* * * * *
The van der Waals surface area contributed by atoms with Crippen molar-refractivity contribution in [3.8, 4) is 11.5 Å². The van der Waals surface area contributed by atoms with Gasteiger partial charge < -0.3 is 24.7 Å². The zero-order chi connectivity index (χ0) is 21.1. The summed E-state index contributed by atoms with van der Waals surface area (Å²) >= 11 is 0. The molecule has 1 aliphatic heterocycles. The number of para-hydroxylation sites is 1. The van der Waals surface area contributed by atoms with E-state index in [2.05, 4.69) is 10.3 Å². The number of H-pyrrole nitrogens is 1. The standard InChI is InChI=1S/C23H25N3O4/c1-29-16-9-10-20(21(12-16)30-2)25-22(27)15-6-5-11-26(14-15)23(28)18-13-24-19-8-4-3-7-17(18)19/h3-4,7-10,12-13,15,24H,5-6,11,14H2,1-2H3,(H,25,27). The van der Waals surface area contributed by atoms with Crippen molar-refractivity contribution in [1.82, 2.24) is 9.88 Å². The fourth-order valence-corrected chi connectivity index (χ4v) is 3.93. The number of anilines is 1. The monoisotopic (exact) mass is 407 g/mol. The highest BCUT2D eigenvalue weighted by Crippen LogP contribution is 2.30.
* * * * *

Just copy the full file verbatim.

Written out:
The van der Waals surface area contributed by atoms with Crippen molar-refractivity contribution in [3.8, 4) is 11.5 Å². The van der Waals surface area contributed by atoms with Gasteiger partial charge < -0.3 is 24.7 Å². The zero-order chi connectivity index (χ0) is 21.1. The summed E-state index contributed by atoms with van der Waals surface area (Å²) >= 11 is 0. The molecule has 1 aliphatic heterocycles. The number of para-hydroxylation sites is 1. The van der Waals surface area contributed by atoms with E-state index in [2.05, 4.69) is 10.3 Å². The number of H-pyrrole nitrogens is 1. The standard InChI is InChI=1S/C23H25N3O4/c1-29-16-9-10-20(21(12-16)30-2)25-22(27)15-6-5-11-26(14-15)23(28)18-13-24-19-8-4-3-7-17(18)19/h3-4,7-10,12-13,15,24H,5-6,11,14H2,1-2H3,(H,25,27). The van der Waals surface area contributed by atoms with Crippen molar-refractivity contribution in [1.82, 2.24) is 9.88 Å². The fourth-order valence-corrected chi connectivity index (χ4v) is 3.93. The number of anilines is 1. The monoisotopic (exact) mass is 407 g/mol. The highest BCUT2D eigenvalue weighted by Crippen LogP contribution is 2.30.